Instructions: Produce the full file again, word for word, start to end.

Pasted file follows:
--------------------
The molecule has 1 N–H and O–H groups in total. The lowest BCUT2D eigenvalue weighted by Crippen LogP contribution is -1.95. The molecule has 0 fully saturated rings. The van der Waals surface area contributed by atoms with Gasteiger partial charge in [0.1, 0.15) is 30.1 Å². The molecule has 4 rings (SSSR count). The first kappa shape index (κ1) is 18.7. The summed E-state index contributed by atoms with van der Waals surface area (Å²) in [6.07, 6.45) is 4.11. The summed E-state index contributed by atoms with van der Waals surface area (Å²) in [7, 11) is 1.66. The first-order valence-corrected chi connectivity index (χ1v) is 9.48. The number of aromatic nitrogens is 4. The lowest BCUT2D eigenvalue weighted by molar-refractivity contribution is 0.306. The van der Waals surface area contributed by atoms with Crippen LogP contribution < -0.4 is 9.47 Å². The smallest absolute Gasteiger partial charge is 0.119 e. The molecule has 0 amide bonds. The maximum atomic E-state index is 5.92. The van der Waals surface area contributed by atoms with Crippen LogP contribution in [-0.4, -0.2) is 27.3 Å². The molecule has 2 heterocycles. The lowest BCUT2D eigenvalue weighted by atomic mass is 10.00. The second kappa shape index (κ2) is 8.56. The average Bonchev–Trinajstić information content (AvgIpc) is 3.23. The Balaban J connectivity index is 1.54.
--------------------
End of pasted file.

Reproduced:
The molecule has 1 N–H and O–H groups in total. The lowest BCUT2D eigenvalue weighted by Crippen LogP contribution is -1.95. The molecule has 0 fully saturated rings. The van der Waals surface area contributed by atoms with Gasteiger partial charge in [0.1, 0.15) is 30.1 Å². The molecule has 4 rings (SSSR count). The first kappa shape index (κ1) is 18.7. The summed E-state index contributed by atoms with van der Waals surface area (Å²) in [6.07, 6.45) is 4.11. The summed E-state index contributed by atoms with van der Waals surface area (Å²) in [7, 11) is 1.66. The first-order valence-corrected chi connectivity index (χ1v) is 9.48. The number of aromatic nitrogens is 4. The lowest BCUT2D eigenvalue weighted by molar-refractivity contribution is 0.306. The van der Waals surface area contributed by atoms with Crippen LogP contribution < -0.4 is 9.47 Å². The smallest absolute Gasteiger partial charge is 0.119 e. The molecule has 0 amide bonds. The maximum atomic E-state index is 5.92. The van der Waals surface area contributed by atoms with Crippen LogP contribution in [-0.4, -0.2) is 27.3 Å². The molecule has 2 heterocycles. The lowest BCUT2D eigenvalue weighted by atomic mass is 10.00. The second kappa shape index (κ2) is 8.56. The average Bonchev–Trinajstić information content (AvgIpc) is 3.23. The Balaban J connectivity index is 1.54.